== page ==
Most of us are fascinated by carnivorous plants because they are, well, carnivorous. But I've often wondered what people thought of them before Darwin came along, since they are rather amazing in appearance alone.
For example, here and there in pre-nineteenth-century books, you'll find some mention of the sundew as ros solis (yup, dew of the sun) and references to an after-dinner drink also called ros solis, which allegedly helped digestion and is reported to have been a favorite of Louis XIV, known for his prodigious appetite. The plant captured the imagination because it appeared to remain covered in dew despite the heat of the day. From what I can tell, a lot of people simply marveled at this botanical wonder. Herbalists, though, surmised that it would combat dehydration and resolve pulmonary problems. Personally, it's the theologians I find most interesting. Sundews crop up all over the place as symbols of Mary (who "attracted the dew of the divine," according to one author) and the fleece of Gideon. I recently stumbled on this gem, which also has a little engraving of a sundew:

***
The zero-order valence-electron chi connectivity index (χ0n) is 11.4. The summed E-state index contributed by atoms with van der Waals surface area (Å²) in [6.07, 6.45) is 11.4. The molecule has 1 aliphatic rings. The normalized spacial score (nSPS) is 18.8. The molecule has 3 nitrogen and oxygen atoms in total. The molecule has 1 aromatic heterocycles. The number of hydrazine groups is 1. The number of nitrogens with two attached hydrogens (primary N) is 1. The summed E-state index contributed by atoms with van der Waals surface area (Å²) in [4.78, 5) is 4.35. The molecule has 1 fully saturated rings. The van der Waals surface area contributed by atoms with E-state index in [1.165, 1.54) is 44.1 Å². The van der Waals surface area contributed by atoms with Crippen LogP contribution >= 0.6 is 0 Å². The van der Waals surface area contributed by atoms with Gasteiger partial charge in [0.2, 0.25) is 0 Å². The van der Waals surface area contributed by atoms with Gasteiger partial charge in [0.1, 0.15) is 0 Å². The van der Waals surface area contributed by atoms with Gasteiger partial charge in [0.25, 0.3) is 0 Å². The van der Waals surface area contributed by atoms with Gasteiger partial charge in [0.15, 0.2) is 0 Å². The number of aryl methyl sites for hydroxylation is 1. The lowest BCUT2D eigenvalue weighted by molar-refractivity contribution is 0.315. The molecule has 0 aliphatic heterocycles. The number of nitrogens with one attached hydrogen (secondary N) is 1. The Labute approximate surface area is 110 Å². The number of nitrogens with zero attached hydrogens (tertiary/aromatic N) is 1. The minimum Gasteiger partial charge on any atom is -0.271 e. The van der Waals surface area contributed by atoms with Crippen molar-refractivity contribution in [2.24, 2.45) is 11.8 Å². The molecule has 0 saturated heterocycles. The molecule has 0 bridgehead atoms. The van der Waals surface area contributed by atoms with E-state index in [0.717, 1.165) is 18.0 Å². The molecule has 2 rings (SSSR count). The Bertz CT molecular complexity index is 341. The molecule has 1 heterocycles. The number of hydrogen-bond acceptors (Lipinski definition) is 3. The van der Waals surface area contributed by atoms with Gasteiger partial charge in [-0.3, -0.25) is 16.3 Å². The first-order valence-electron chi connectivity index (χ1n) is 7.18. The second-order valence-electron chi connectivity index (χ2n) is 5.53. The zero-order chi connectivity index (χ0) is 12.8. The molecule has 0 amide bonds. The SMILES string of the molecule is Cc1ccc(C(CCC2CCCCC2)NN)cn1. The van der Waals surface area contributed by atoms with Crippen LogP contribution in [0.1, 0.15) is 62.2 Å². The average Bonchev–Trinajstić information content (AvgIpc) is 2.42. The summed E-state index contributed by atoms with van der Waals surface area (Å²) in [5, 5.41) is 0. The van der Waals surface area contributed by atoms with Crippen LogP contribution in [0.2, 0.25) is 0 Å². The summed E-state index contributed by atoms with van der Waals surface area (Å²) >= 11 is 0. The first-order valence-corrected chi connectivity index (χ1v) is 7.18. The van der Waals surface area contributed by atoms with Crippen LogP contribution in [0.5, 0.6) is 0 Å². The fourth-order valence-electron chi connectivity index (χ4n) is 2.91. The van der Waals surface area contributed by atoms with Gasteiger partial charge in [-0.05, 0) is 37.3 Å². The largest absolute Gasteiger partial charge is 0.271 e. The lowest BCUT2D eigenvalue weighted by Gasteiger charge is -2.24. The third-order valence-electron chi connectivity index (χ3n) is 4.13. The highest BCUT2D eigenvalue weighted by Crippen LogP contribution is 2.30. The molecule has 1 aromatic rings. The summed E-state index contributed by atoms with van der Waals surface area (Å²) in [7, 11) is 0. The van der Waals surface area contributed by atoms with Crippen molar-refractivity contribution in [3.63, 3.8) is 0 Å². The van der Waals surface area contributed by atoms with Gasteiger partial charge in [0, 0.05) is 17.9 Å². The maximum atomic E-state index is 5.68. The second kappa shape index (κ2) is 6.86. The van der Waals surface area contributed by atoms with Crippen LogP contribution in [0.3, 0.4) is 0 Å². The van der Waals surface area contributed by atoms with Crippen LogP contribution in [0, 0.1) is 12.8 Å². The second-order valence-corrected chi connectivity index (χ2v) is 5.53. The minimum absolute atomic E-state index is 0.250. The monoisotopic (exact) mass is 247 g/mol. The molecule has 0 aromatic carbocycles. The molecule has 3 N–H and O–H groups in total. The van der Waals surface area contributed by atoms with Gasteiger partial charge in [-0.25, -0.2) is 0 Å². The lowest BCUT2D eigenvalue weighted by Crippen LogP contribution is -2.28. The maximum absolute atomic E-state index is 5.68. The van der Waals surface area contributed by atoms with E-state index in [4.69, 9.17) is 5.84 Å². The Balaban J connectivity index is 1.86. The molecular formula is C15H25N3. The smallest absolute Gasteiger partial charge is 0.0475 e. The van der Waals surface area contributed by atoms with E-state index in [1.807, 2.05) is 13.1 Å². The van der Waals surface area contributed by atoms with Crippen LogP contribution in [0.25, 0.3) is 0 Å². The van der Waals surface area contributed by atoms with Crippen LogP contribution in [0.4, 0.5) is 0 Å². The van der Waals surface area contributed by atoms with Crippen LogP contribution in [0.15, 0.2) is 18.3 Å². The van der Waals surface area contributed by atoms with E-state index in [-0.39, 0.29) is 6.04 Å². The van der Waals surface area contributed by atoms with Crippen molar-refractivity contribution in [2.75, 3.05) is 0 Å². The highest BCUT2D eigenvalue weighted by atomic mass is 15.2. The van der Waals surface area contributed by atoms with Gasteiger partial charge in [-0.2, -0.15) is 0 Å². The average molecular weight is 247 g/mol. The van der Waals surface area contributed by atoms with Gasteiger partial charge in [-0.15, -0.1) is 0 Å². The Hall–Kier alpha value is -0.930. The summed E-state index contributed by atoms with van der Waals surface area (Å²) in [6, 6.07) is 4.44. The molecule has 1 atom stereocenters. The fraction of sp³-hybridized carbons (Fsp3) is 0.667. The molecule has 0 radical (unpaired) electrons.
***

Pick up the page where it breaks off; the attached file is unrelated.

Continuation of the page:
The gist is as follows: just as the sundew grows in low, swampy places, so too does the Christian humble himself, etc. The altar is the sun, the dew is grace, etc.
I thought fellow CP enthusiasts might get a kick out of this. Is anyone else interested in the roles these plants play in culture, especially before their carnivory was confirmed?